The Marriage of Knowledge and Practice
Still there are core educational fundamentals that Jorge believes should never be lost. One of them is the pursuit of knowledge, and learning how to use it effectively as an artist. While studying drama in Hong Kong often calls to mind physical performance and intense practice, the new Dean also wants to make sure the students have time to read, to watch plays and movies. The intellectual and inspirational stimulation from knowledge, and the artist’s ability to apply their craft through a personal perspective is crucial in the training of young dramatists. Our students are the “hardest workers I know,” he continues. “They are extremely dedicated and will practise as much as they can. But I believe that it’s equally essential for young artists to feed their minds, to be inquisitive knowledge sponges.” He believes you ignore the mental side of being a dramatist at your peril. “Exercising the muscle that is your brain is as important as exercising the muscles that are your body,” he says. “It's when knowledge, idiosyncratic application, and practice all come together that magic is created.”
After studying at UCLA and Yale University’s School of Drama, Jorge began his professional career as an actor, and then a director and writer working Off-Broadway in New York as well as on the West Coast. He has directed world and west-coast premieres of plays by such playwrights as Harry Kondoleon, Eduardo Machado, and David Lindsay-Abaire. His own work has received numerous awards and support from the National Endowment of the Arts, the Mellon Foundation, the Princess Grace Foundation, and the Goethe Institute. Along the way, Jorge became the first Cuban-born US theatre director to helm a Cuban company, an invitation he accepted in a bid to build cultural bridges between the United States and the country where he was born.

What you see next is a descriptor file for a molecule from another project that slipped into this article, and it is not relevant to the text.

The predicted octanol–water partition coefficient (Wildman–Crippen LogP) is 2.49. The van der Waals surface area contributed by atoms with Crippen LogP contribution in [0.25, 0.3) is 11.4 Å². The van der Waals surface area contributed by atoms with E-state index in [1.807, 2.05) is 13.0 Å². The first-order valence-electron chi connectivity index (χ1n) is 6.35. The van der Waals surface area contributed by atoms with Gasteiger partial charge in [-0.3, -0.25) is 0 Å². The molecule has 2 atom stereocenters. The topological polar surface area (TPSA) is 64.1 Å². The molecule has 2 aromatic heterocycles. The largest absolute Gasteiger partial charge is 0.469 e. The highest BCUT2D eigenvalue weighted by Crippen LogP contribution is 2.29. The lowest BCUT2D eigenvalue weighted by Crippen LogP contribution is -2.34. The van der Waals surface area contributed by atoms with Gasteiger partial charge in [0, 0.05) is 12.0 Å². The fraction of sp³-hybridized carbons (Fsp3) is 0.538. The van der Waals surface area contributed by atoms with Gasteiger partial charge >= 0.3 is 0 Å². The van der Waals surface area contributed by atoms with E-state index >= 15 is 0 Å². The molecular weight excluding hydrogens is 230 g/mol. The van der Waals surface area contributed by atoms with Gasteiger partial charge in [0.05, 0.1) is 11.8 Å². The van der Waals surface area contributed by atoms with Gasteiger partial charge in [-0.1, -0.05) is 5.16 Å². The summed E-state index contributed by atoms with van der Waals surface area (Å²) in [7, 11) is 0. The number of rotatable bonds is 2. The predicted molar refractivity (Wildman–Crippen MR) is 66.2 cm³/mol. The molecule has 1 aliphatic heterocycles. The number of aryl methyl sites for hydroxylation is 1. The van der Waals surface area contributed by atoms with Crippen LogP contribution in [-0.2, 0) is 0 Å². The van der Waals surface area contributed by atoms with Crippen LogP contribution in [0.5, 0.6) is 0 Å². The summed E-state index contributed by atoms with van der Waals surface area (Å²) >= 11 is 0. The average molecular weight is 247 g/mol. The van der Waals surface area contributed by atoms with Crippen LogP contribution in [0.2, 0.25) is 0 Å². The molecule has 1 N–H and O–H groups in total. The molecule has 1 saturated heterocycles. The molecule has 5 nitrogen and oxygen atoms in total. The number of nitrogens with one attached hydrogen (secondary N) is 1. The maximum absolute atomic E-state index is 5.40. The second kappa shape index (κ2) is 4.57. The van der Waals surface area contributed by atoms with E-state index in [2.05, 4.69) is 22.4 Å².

In New York, Jorge was the founder and inaugural executive director of the Pace School of Performing Arts (now Sands College) at Pace University in New York. At Pace, Jorge established the Bachelor of Fine Arts Degree in Acting for Film, Television, Voice Overs and Commercial, as well as the Bachelor of Arts Degree in Devised Theatre with an international travel component. True to his word, he also expanded Pace’s academic and industry reach out to the West Coast with acting and dance partnerships in Los Angeles as well as to Europe, with a partnership for devised work in directing and acting in Barcelona, Spain. Prior to Pace, Jorge set up the New Works Initiative at Montclair State University in New Jersey – a unique programme where major emerging artists develop new work alongside performing arts students. Rachel Chavkin, the Tony Award winner in 2019 as the director of the musical Hadestown, was the inaugural guest artist for the programme. “You get brilliant people to come in and workshop their ideas with your students and the results are a win-win for everyone.” The professional refines their first draft, while the students gain invaluable learning experience as well as lifelong employment connections. “Often our guest artists like our students so much that they offer them work in their very next show.”
Having lived in London, New York and Los Angeles, Jorge believes Hong Kong is even more exciting. “So when the opportunity to work in Hong Kong came up, there was no hesitation. Just like Europe and the US had its time, this is now Asia’s time. This is the next wave. And Hong Kong is as poised as any major city to be the world’s next centre of business and culture. So, to be able to train dramatists here, in this city? How exciting is that?!”